Picturesque Silverdale is thought to have been part of the Earl of Northumberland’s extensive domain in the 11th century.

Silverdale (so named from around 1500) is a sprawling village with no real village centre.

In the Silverdale area, many traditional farmhouses and barns were erected in the late 17th and 18th centuries. There was once a quarry that, in its heyday, employed most of the local men.

The Silverdale village railway opened in 1857 as part of the Ulverston and Lancaster line. Once the railway arrived, Silverdale grew in trade and tourism, as well as population, as Lancashire industrialists used it as a rural holiday destination. During the Victorian era, novelist Elizabeth Gaskell (Biographer of Charlotte Bronte) was a frequent visitor to Silverdale.

Architectural revival styles can be found in many Victorian and Edwardian large mansions.

Boddingtons, a Manchester brewing company, had a significant impact on Silverdale as well. Cove House, which was once owned by a Rev Carus Wilson, is one of these mansions.

Reverend William Carus Wilson built Cove House in the 1820s. He founded Casterton School, where the Bronte sisters studied. Charlotte Bronte stayed in Silverdale at Cove House. She and her sisters were attending Clergy Daughters’ School at Cowan Bridge when there was an outbreak of low fever. They were all moved here to Silverdale to avoid infection.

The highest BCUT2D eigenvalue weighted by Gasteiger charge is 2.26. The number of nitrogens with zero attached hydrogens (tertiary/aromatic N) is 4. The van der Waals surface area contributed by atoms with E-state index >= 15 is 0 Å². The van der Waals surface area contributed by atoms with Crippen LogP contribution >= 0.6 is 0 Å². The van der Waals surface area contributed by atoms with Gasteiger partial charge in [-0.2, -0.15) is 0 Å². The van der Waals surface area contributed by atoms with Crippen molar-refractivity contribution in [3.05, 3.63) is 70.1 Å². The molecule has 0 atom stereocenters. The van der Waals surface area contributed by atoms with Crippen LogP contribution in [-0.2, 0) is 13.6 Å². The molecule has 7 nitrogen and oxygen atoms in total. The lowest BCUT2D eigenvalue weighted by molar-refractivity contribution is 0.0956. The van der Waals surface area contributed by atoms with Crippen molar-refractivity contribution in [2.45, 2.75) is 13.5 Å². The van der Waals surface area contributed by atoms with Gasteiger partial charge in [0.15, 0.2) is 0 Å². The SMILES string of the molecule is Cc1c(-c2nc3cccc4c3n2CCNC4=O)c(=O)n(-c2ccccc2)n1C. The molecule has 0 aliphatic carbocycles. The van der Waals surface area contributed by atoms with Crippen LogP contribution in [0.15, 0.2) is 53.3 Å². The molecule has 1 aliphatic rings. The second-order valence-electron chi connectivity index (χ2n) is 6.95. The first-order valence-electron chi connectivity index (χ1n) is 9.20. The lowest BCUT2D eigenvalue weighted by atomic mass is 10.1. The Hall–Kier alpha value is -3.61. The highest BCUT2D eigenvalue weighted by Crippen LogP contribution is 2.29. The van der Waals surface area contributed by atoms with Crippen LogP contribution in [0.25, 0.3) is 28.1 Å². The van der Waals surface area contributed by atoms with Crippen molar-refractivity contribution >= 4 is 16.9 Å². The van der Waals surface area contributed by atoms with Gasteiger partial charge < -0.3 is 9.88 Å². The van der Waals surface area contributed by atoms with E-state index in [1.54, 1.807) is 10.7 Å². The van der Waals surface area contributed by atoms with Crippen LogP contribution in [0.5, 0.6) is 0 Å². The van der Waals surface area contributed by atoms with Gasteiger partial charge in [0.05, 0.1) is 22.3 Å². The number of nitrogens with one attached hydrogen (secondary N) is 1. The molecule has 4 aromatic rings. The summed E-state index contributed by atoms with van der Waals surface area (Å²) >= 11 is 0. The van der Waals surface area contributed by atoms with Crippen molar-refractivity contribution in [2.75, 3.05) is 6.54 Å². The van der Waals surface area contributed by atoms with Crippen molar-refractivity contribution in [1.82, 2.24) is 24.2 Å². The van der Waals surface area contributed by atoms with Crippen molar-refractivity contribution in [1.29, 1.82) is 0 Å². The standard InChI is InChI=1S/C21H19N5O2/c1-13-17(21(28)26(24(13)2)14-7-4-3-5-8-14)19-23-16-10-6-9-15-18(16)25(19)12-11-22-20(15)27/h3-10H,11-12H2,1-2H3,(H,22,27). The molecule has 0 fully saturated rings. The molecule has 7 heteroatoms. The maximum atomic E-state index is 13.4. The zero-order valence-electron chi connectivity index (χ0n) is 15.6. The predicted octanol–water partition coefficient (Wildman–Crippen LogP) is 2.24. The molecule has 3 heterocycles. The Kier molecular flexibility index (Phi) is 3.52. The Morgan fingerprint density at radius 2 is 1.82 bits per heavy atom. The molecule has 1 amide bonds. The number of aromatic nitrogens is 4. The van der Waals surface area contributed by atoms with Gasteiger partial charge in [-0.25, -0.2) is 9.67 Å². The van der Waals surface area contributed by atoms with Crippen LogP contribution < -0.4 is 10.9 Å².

Rev’d. Carus Wilson will also be remembered as the founder of the first penny periodical The Children’s Friend magazine.


The mansion was eventually sold to the affluent Boddington family of Manchester, who were famous for their brewing. The Boddingtons were responsible for raising all of the cash needed to construct St John’s Church in Silverdale.

One prominent feature is that of the 18th-century Jenny Browns’ Point. The chimney testifies to the presence of a copper-smelting mill built by Welshmen.

Jenny Brown's Point

The Silverdale Hoard was unearthed in September 2011 by a metal detectorist and is an early 10th-century Viking hoard comprising of 201 silver coins, jewellery, ingots, and hacksilver that had been buried in a lead container in the vicinity of Silverdale.

Nearby is Leighton Moss Nature Reserve run by the RSPB.

To protect and conserve its unique natural landscape, Arnside and Silverdale were declared as an Area of Outstanding National Beauty (AONB) in 1972. The area is recognised for its variety of distinctive landscapes, from limestone pavements, ancient woodland to intimate meadows and impressive coastline.


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June 3rd
(4 nights)

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